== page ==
Egypt’s first-ever U.S. GreenTech Business Mission saw early results with Minister of Environment Yasmine Fouad inking two agreements with American companies that will ultimately reduce Egypt’s carbon emissions.
Waste management and renewable energy company Energy3 International signed on May 15 an MoU with the environment minister to build a recycling facility in Fayoum that will convert municipal and agricultural waste to biodiesel and graphene, averting 500,000 tons of annual CO2 emissions from landfilling solid waste.
On the same day, Fouad signed another MoU with environmental safety firm Okeanos to build a $50 million factory that will manufacture plastic alternatives from limestone. The facility will be built by Okeanos Egypt, a joint venture with local company Income Egypt, and produce eco-friendly alternatives to single-use plastics.
The U.S. GreenTech Business Mission to Egypt was held May 14-17 and organized by the American Chamber of Commerce in Egypt (AmCham Egypt,) the U.S Chamber of Commerce and the Office of the U.S Special Presidential Envoy for Climate.
The mission’s delegation included American investors, policymakers, eco-friendly financiers, and technology companies who met with Egyptian companies and government officials to learn about partnership and investment opportunities in sectors ranging from energy to healthcare, agriculture, aviation, construction and water resource management.
Policies for green incentives
Egypt announced an ambitious plan in October 2021 to make 30% of all government projects green by 2024, says Fouad during her ministerial roundtable meeting with the American delegation. “This is a very bold decision … towards that, 100% of the nation’s projects by 2030 will implement a sustainability criteria.”
The private sector’s participation is crucial for reaching that goal.
To that end, Egypt is opening space for environmentally-friendly investments. According to Fouad, the new waste management law passed in 2020 requires banks that provide climate financing in Egypt to establish a sustainability unit to discuss and calculate investment risks.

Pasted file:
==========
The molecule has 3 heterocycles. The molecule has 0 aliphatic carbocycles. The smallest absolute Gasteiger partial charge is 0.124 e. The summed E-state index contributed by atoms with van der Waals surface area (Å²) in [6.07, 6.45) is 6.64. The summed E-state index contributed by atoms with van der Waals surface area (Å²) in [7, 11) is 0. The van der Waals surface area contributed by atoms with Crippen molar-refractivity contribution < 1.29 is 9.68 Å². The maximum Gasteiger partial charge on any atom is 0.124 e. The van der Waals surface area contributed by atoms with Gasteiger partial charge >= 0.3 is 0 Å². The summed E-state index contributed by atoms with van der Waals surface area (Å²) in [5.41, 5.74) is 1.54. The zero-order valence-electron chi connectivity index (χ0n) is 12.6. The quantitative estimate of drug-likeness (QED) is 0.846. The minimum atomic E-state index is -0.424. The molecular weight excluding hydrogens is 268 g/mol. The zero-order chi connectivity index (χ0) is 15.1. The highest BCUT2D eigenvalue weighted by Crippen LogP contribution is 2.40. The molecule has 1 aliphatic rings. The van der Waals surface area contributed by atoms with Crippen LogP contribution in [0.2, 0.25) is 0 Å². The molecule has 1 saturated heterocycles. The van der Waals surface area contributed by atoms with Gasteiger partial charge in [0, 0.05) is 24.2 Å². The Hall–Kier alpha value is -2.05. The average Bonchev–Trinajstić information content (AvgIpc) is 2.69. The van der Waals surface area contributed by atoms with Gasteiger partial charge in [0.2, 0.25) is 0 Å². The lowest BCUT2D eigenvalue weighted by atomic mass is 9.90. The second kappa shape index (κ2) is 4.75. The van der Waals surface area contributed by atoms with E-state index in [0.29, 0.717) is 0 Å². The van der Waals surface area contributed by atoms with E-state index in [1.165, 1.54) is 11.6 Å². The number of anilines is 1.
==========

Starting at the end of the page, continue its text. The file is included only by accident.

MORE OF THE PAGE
“We defined the priority programs, mainly on energy and transport, because these are also high in emitters of greenhouse gasses, so the government will provide incentives for [these sectors] in the new investment law and executive regulations,” Fouad says.
The environment ministry has also made green hydrogen, electricity-powered mobility, all-waste streams, and alternatives to single-use plastic the focus of private sector green engagement projects.
These programs are part of the 2017 investment legislation aiming to create an enabling environment by offering more land with long-term concession financing, a 50% exemption on equipment, and some customs exemptions.
Room for private sector engagement
“The nexus of water, food, and energy is key in light of prepping for a COP of implementation,” Fouad says.
The Ministry of Environment, in collaboration with the Ministry of Electricity and Renewable Energy, has established a $10 billion scheme to replace five gigawatts of natural gas-fired thermal power facilities with renewable energy. The initiative also intends to expand Egypt’s renewable energy output to 10 gigawatts, lowering greenhouse gas emissions by 22 million tons per year.
Egypt is also designing a bus rapid transit (BRT) system to reduce reliance on private vehicles by connecting Cairo’s 106-kilometer Ring Road to Greater Cairo. Construction on the first 10 sections began in January, and operations will start in June. This project costs $217 million, with the private sector receiving a concession in the capital’s sustainable transportation buses.
In addition, the government is launching a $625 million renewable-based desalination project, which Fouad describes as “a very good model of linking adaptation and mitigation” by using solar energy to power water desalination stations. The private sector will develop six of these desalination facilities in Marsa Matrouh, Alexandria, Port Said, and the Red Sea governorate.
In the agriculture sector, Egypt has launched an $800 million effort to grow strategic crops in the Nile Delta area, which is vulnerable to heatwaves and other extreme climate events. The country is also building a $950 million sustainable farming project based on an irrigation system employing cost-effective water techniques. The two initiatives would benefit around 25 million people.
Egypt is committed to providing all the means and tools to fulfill its global obligations. “COP27 is our COP collectively,” Fouad says. “Egypt will spare no effort in making it an inclusive one.”